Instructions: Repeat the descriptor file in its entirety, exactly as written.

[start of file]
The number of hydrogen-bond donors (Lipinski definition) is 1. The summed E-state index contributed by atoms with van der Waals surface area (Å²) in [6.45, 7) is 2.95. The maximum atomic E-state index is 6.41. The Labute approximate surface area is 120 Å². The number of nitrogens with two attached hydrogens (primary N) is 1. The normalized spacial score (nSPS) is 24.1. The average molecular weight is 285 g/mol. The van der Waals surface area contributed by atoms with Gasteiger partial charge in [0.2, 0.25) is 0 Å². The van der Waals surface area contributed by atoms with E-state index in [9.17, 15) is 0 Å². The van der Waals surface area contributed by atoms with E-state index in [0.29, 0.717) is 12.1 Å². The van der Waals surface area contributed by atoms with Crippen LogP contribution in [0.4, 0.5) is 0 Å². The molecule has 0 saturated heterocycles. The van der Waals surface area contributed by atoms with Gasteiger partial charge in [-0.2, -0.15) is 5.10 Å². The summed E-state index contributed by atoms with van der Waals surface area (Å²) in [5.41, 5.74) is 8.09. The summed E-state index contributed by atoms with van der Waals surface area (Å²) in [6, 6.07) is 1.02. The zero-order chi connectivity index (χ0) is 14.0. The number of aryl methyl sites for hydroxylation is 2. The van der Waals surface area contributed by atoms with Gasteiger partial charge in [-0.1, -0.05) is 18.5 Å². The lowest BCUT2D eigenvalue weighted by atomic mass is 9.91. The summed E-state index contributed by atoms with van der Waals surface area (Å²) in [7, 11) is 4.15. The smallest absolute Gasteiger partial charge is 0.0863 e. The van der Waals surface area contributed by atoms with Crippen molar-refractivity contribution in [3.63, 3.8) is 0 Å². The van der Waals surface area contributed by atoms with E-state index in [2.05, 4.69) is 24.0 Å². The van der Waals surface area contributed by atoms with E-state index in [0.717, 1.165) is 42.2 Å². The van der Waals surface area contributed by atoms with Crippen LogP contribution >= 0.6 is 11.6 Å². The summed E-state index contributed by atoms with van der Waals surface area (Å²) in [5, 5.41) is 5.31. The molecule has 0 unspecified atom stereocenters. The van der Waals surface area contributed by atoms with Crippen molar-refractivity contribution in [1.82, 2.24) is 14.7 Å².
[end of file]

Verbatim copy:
The number of hydrogen-bond donors (Lipinski definition) is 1. The summed E-state index contributed by atoms with van der Waals surface area (Å²) in [6.45, 7) is 2.95. The maximum atomic E-state index is 6.41. The Labute approximate surface area is 120 Å². The number of nitrogens with two attached hydrogens (primary N) is 1. The normalized spacial score (nSPS) is 24.1. The average molecular weight is 285 g/mol. The van der Waals surface area contributed by atoms with Gasteiger partial charge in [0.2, 0.25) is 0 Å². The van der Waals surface area contributed by atoms with E-state index in [9.17, 15) is 0 Å². The van der Waals surface area contributed by atoms with E-state index in [0.29, 0.717) is 12.1 Å². The van der Waals surface area contributed by atoms with Crippen LogP contribution in [0.4, 0.5) is 0 Å². The molecule has 0 saturated heterocycles. The van der Waals surface area contributed by atoms with Gasteiger partial charge in [-0.2, -0.15) is 5.10 Å². The summed E-state index contributed by atoms with van der Waals surface area (Å²) in [5.41, 5.74) is 8.09. The summed E-state index contributed by atoms with van der Waals surface area (Å²) in [6, 6.07) is 1.02. The zero-order chi connectivity index (χ0) is 14.0. The number of aryl methyl sites for hydroxylation is 2. The van der Waals surface area contributed by atoms with Gasteiger partial charge in [-0.1, -0.05) is 18.5 Å². The lowest BCUT2D eigenvalue weighted by atomic mass is 9.91. The summed E-state index contributed by atoms with van der Waals surface area (Å²) in [7, 11) is 4.15. The smallest absolute Gasteiger partial charge is 0.0863 e. The van der Waals surface area contributed by atoms with Crippen molar-refractivity contribution in [3.63, 3.8) is 0 Å². The van der Waals surface area contributed by atoms with E-state index in [2.05, 4.69) is 24.0 Å². The van der Waals surface area contributed by atoms with E-state index in [0.717, 1.165) is 42.2 Å². The van der Waals surface area contributed by atoms with Crippen LogP contribution >= 0.6 is 11.6 Å². The summed E-state index contributed by atoms with van der Waals surface area (Å²) in [5, 5.41) is 5.31. The molecule has 0 unspecified atom stereocenters. The van der Waals surface area contributed by atoms with Crippen molar-refractivity contribution in [1.82, 2.24) is 14.7 Å².